Secondary Criticism: Plath Poetry

A set of cards with themes on one side and secondary criticisms, quotes or unusual interpretations on the other side. Useful for improving AO3 marks.

  • Created by: BWD
  • Created on: 16-05-13 14:54
Nature
Spinster: Is it the regret of the poet or the persona in the final line? The Moon and the Yew Tree: Tim Kendall says Plath tends towards Emersonian transcendentalism.
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Death
Ariel: Christina Britzolakis says this links to purification/martyrdom, in the Bible Jerusalem refered to as Ariel, the city destined to be destroyed by fire. Ariel (& others): David Holbrook says Plath portrays an idolisation of suicide/infanticide.
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Identity
You're: Alvarez says Plath's children confirmed her identity. The Stones: Hughes says this is a positive reconstruction, Plath says the persona accepts the necessary ties of love.
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Romantic Relationships
The Bee Meeting: The villagers may represent Hughes' infidelity, taking him from her. Daddy: Gina Hodnik says Plath's comparison of domesticity to the Holocaust demonstrates her desire to fight against it.
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Parenthood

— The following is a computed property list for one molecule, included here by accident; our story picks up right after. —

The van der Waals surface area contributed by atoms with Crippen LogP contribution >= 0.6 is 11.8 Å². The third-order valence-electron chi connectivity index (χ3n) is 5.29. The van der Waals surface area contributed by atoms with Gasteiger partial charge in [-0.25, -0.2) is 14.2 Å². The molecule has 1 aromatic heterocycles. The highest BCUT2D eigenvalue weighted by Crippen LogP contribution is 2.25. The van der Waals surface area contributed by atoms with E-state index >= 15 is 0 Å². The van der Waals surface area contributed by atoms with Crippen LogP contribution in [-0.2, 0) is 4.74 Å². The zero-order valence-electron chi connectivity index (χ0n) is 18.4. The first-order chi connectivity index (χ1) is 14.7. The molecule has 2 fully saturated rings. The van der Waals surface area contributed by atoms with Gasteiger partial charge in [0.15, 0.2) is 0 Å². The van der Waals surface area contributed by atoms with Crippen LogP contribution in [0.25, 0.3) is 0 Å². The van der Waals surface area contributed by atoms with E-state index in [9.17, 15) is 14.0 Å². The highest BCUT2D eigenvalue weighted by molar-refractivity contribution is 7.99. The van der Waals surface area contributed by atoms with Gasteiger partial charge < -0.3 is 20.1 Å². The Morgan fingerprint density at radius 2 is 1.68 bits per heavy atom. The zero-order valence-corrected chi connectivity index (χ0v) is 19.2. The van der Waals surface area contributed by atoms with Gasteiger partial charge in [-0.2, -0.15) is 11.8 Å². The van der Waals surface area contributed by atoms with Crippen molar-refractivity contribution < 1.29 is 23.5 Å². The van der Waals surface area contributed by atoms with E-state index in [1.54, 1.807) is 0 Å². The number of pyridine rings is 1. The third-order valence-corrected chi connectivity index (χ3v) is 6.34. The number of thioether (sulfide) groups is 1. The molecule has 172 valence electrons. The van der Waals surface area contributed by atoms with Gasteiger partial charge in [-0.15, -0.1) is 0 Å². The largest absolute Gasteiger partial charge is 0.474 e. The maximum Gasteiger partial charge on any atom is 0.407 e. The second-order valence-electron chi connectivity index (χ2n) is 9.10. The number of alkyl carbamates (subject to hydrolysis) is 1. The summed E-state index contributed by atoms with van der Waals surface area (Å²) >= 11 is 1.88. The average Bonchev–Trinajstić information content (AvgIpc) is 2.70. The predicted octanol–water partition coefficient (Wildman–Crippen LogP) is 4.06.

Daddy: Alvarez says the persona is trying to break free of a dominant parent. The Moon and the Yew Tree: Tim Kendall says there is significance in the fact that she doesn't acknowledge a father figure.
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Memories
Plath said 'is there no way out of the mind?' Poetic Memory: Gina Hodnik says it's more than biographical facts, it's about identity and potentiality. Did Plath preserve a gap between herself and poetry, or did she view life as a text to be rewritten
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Religion
Nick and the Candlestick: Tim Kendall says Plath is attracted to/scared of religion, which is predatory. Plath wrote to her mother that she belived in science as a sort of God. She also said 'I talk to God but the sky is empty'.
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Imagery
Daddy: Seamus Heaney says it is so extreme it overdraws its rights to sympathy.
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Guilt/Remorse
Daffodils: Hughes was reluctant to release poems about his relationship with Plath, as he feared it would be turned into a 'blood sport' by 'all those who need to find me guilty'.
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Other cards in this set

Card 2

Front

Death

Back

Ariel: Christina Britzolakis says this links to purification/martyrdom, in the Bible Jerusalem refered to as Ariel, the city destined to be destroyed by fire. Ariel (& others): David Holbrook says Plath portrays an idolisation of suicide/infanticide.

Card 3

Front

Identity

Back

Preview of the front of card 3

Card 4

Front

Romantic Relationships

Back

Preview of the front of card 4

Card 5

Front

Parenthood

Back

Preview of the front of card 5
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